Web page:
HIV/AIDS in CAMEROON
Almost three decades after its discovery, HIV infection remains the number one killer disease in Sub-Saharan Africa where up to 2 million people are still living with the virus. In Cameroon, a health survey carried out in 2004 estimated the national prevalence at 5.5% with women and youths being predominantly infected. Orphans and vulnerable children (OVC) from HIV/AIDS have been on the rise in recent years. This high prevalence rate is also due to the country’s lack of a system that observes records and disseminates reports on new cases of HIV and AIDS. The surveillance system used in Cameroon is based on international standards because they are yet to develop a system of their own. Outbreaks easily go unnoticed as a result of the utilization of poor surveillance systems. Consequently, fear of HIV/AIDS has caused a sense of deliberate ignorance in the attitude of the general population. This results in people not wanting to know about their HIV status probably because of fear of stigmatization. In one decade, 1987 to 1998, the number of persons in a population who tested positive for HIV rose from 0,5% to 7.2%. Between the year 1985 and 2002, the disease accounted for up to 53000 deaths where 210,000 orphans and one million people living with HIV. As a whole, women were more vulnerable with statistic displaying three infected women to every two infected men. A demographic Health Survey that was carried out in Cameroon around same time frame pointed out that the HIV virus was primarily infecting youths and women. Commercial sex workers alongside with other borderline groups such as men who have sex with men (MSM) and injecting drug users are often labeled as 'high risk group' for HIV/AIDS. Whether or not commercial sex workers are the driving force behind the high HIV/AIDS prevalence in the country is still a debate of interest. Sensitization to the adverse effects of HIV/AIDS in Cameroon has been an effective preventive measure over the last few years. It was appraised that over 90% of the population, both rural and urban, now know about the detrimental effects of HIV/AIDS, its transmission mechanisms and prevention methods.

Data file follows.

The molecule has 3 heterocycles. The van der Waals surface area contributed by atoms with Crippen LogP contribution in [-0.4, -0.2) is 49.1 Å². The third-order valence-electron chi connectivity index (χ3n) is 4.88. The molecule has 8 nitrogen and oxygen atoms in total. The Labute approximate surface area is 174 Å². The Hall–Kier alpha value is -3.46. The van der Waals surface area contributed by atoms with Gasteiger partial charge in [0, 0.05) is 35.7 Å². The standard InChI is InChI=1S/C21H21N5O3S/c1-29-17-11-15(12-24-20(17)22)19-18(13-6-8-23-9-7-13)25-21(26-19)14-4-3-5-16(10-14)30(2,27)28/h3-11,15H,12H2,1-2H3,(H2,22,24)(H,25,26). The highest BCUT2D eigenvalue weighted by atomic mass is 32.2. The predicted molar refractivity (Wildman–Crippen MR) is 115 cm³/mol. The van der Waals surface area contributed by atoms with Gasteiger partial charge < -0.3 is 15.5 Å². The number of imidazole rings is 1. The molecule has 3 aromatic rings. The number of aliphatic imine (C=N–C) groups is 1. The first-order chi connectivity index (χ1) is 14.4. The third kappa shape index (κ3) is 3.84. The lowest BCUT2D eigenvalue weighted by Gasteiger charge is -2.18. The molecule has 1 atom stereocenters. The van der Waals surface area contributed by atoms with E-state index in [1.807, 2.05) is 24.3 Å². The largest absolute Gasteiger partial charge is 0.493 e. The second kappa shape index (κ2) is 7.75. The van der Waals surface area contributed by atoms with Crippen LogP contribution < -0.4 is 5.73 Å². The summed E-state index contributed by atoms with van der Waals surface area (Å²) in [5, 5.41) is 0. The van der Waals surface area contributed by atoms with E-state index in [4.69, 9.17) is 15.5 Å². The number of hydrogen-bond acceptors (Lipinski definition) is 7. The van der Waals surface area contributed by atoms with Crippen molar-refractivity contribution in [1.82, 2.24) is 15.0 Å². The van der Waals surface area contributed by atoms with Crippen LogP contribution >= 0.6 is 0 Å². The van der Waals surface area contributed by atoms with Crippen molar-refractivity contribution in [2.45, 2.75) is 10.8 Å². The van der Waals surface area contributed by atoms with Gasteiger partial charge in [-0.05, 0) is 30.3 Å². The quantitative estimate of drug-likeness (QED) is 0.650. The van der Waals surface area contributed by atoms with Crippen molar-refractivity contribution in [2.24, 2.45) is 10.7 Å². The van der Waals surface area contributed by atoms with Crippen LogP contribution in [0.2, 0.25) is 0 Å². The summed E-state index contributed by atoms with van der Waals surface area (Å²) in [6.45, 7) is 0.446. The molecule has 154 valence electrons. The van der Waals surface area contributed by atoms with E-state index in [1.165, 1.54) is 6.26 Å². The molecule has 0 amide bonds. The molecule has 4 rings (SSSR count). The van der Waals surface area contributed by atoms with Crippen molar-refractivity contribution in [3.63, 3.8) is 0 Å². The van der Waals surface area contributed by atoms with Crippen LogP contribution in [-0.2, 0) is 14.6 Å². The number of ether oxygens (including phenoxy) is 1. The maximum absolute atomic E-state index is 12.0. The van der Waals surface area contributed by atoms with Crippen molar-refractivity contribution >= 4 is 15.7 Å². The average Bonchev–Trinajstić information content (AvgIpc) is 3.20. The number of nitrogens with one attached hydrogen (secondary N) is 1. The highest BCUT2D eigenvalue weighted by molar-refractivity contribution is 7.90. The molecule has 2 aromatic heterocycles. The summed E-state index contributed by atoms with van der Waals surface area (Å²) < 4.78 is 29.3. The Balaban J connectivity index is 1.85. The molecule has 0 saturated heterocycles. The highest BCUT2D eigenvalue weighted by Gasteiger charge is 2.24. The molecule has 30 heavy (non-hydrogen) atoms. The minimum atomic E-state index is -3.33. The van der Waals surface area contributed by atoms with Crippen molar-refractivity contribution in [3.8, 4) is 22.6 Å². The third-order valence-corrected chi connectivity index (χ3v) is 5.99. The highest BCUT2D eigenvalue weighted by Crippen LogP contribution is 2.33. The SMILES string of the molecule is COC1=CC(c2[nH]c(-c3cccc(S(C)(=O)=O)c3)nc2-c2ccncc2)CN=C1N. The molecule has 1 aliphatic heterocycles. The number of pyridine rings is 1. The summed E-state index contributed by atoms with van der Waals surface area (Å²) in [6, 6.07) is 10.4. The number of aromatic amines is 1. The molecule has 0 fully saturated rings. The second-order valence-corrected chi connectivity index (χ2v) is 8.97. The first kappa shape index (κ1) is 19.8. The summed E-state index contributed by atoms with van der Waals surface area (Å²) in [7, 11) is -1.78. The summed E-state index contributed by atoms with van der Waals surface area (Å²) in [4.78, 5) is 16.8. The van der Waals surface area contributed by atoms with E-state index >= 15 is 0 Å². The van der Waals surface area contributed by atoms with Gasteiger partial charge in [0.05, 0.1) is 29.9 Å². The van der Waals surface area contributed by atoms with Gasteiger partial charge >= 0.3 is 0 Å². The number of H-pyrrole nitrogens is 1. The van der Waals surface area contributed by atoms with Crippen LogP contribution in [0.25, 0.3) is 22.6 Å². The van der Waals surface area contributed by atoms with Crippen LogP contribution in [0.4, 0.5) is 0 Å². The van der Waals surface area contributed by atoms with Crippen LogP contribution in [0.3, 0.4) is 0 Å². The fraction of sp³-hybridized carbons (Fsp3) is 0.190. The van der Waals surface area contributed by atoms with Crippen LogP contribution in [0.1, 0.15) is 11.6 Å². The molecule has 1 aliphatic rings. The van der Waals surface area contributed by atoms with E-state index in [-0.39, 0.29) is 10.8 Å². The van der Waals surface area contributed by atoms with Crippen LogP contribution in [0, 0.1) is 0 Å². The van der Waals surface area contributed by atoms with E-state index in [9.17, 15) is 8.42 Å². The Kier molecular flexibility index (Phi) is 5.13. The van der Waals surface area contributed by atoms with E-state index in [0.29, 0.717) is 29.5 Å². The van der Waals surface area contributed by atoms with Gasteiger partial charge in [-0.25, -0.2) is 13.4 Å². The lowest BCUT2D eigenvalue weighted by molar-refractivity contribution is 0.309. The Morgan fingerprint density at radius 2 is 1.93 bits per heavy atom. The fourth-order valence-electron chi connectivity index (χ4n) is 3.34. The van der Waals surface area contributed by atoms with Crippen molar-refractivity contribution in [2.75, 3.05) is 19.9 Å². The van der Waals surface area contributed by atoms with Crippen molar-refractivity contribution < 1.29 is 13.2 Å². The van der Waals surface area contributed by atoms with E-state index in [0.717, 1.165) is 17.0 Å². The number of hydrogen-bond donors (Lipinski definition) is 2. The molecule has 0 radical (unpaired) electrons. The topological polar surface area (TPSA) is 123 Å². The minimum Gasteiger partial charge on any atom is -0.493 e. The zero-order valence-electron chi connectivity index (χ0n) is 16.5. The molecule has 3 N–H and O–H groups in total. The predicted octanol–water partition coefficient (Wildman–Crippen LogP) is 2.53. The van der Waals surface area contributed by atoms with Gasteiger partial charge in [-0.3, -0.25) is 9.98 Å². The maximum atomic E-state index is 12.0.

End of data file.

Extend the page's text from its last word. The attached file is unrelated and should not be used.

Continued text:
Background of Cameroon
Cameroon is located in central Africa with a surface area of 475,500 sq.km. It is bounded on the North by Chad, on the West by Nigeria, on the South by Gabon and Congo, and on the East by the Central African Republic. The estimated population in 2010 (based on United Nations sources) was 18,175,000. Cameroon is undergoing a fast demographic transition with 50% of its total population now living in urban areas. Administratively, the country is divided into 10 provinces. The provinces are equally divided into Divisions, which are further divided into Sub-Divisions; and finally Districts. Yaoundé is the country’s administrative capital and Douala is the economic capital with an average income per capita ranging from US$ 600-650. The life expectancy at birth for male and female is 50 and 52 years respectively. Currently, the probability of dying under age five (per 1 000 live births) is estimated at 149 and the probability of dying between 15 and 60 years for male and female (per 1 000 population) is 451 and 422 respectively. Total expenditure on health per capita in 2006 was 80 international dollars (Mosoko et al., 2003). The HIV epidemic in central Africa is very unusual. This is because there is a predominance of heterosexual transmission, large differences in prevalence between rural and urban, and the importance of sexually transmissible disease as facilitating factors for HIV transmission. Compared to Cameroon, Gabon and Nigeria have reported a discrepancy between high genetic diversity and low prevalence of HIV Type 1(HIV-1) group (Hargreaves et al., 2002).
Background of Outbreak:
The first HIV diagnosis in Cameroon was reported...
Please join StudyMode to read the full document